Diesel Particulates and Ireland

In recent years, there has been increased concerns over diesel-particle exposure in Ireland with an estimated  “1,148 deaths in 2011” related to the harmful pollutants [SOURCE]. Recent studies that suggest that there may also be an association between specific neurological diseases (Alzheimer’s) and exposure to tiny magnetic particles that are released during the combustion process. Researchers believe that the potential of a “causal link” is one we “cannot afford to ignore”.

Almost two decades ago in 1998 – the California Environmental Protection Agency’s Office of Environmental Health Hazard Assessment (OEHHA) conducted research to assess the health implications of exposure to diesel exhaust particulates – quantifying the link between lung cancer and long term exposure to diesel exhaust [SOURCE].

Diesel exhaust is produced when an engine burns diesel fuel. It is a complex mixture of thousands of gases and fine particles (commonly known as soot) that contains more than 40 toxic air contaminants. These include many known or suspected cancer-causing substances, such as benzene, arsenic and formaldehyde. It also contains other harmful pollutants, including nitrogen oxides (a component of urban smog).”

What concerns many NGO’s is that urban
smog, heavy industry transportation routes, as well as poor regulation and commitment to the reduction of diesel pollutants is only adding to the already increasing number of individuals with cancer. In Ireland, because of a lack of regulation – many garages and even “Exhaust specialists” offer services to remove Diesel Particulate Filters (DPF). Although many garages “do not recommend the removal of DPF’s” – they none the less offer the service.

dpf

[SOURCE

From “Diesel exhaust and many individual substances contained in it (including arsenic, benzene, formaldehyde and nickel) have the potential to contribute to mutations in cells that can lead to cancer. In fact, long-term exposure to diesel exhaust particles poses the highest cancer risk of any toxic air contaminant evaluated by OEHHA. ARB estimates that about 70 percent of the cancer risk that the average Californian faces from breathing toxic air pollutants stems from diesel exhaust particles.”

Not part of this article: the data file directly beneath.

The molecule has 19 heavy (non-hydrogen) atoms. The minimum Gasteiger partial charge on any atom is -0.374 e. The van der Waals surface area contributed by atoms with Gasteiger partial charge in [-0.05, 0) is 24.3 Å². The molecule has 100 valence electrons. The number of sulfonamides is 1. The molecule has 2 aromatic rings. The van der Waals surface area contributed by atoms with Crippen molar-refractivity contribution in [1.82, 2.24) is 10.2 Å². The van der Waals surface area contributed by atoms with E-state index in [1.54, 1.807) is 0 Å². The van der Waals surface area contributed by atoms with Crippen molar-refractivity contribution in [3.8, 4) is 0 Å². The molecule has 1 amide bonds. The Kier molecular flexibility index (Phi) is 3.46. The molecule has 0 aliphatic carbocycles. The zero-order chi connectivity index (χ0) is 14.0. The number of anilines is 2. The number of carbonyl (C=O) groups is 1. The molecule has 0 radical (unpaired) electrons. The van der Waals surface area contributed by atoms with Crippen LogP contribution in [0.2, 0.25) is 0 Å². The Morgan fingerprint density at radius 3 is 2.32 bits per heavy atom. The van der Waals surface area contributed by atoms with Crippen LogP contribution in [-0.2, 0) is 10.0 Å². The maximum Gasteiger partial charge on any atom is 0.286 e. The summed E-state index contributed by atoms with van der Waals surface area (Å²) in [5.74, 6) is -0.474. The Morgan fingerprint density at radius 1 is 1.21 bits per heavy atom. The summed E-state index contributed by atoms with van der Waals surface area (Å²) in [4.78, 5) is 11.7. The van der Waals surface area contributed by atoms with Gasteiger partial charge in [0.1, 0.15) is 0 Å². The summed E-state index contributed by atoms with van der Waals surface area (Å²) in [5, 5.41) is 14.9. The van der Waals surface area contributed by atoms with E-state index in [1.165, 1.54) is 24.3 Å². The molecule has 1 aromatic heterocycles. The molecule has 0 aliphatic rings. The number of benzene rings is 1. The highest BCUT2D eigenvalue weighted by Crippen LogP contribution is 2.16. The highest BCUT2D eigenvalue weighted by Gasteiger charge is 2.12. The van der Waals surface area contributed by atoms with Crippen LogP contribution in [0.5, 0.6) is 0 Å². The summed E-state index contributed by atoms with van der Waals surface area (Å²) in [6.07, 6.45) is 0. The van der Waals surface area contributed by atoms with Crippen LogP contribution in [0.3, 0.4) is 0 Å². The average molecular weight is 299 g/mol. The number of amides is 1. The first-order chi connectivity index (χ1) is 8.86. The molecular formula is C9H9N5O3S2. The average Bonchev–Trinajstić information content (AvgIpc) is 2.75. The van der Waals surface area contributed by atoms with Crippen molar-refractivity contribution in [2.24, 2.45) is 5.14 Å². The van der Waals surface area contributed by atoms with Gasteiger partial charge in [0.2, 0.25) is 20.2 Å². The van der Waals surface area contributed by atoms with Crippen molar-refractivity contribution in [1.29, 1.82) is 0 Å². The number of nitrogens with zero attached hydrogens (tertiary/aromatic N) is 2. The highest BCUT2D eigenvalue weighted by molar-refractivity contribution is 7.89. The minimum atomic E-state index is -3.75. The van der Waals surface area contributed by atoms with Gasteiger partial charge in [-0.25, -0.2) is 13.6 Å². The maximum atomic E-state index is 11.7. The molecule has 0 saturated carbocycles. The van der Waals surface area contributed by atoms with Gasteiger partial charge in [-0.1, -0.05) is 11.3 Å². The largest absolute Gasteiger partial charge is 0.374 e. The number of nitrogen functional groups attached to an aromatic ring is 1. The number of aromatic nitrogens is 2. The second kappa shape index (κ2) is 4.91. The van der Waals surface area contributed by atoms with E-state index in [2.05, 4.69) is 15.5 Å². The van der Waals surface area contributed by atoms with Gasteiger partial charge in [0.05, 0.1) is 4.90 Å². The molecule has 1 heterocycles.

With many of Dublin schools being situated nearby roads that are utilized by an ever growing transportation industry (Dublin Docks) – it is important to assess Ireland commitment to tackling the issue of long term exposure and regulatory compliance.

diesel_schools_dublin

With lung cancer being leading cause of cancer mortality in Ireland (20% of all cancer deaths) – increased regulation surrounding diesel exhaust and vehicle standards should be implemented given the proximity of heavy industry and heavy motor vehicle operation in Ireland. The Irish times [SOURCE] documented Ireland abysmal record of meeting international standards for pollution standards. The article highlights research by the International Council on Clean Transportation (ICCT), which shows the nitrogen-oxide emission levels of “modern diesel engines are as much as seven-times higher than the limit allowed for in the current Euro 6 missions regulations”; furthermore, a 2015 report by “The World Health Organisation has estimated that 500,000 premature deaths were attributable to air pollution in 2012 across Europe”. [SOURCE]

2015dublin_port_tade_stats.pngTEU stands for “Twenty-Foot Equivalent Unit” – your standard 20 feet long, 8 feet tall shipping container [SOURCE]

With lung cancer being leading cause of cancer mortality in Ireland (20% of all cancer deaths) – increased regulation surrounding diesel exhaust and vehicle standards should be implemented given the proximity of heavy industry and heavy motor vehicle operation in Ireland. The Irish times [SOURCE] documented Ireland abysmal record of meeting international standards for pollution standards. The article highlights research by the International Council on Clean Transportation (ICCT), which shows the nitrogen-oxide emission levels of “modern diesel engines are as much as seven-times higher than the limit allowed for in the current Euro 6 missions regulations”; furthermore, a 2015 report by “The World Health Organisation has estimated that 500,000 premature deaths were attributable to air pollution in 2012 across Europe”. [SOURCE]

Image result for China air pollution

A look to the future? Air Pollution in China

Furthermore, it is important that this is an issue that effects everyone. We need not but look to countries like China to see the extreme example that is representative of the issue at hand. Just because we can’t see it [yet] doesn’t mean it’s not there. Beyond those located near roads and indeed the operators of the vehicles themselves, the issue of pollution and the rate at which it is being tackled continues to be addressed as non-priority issue.

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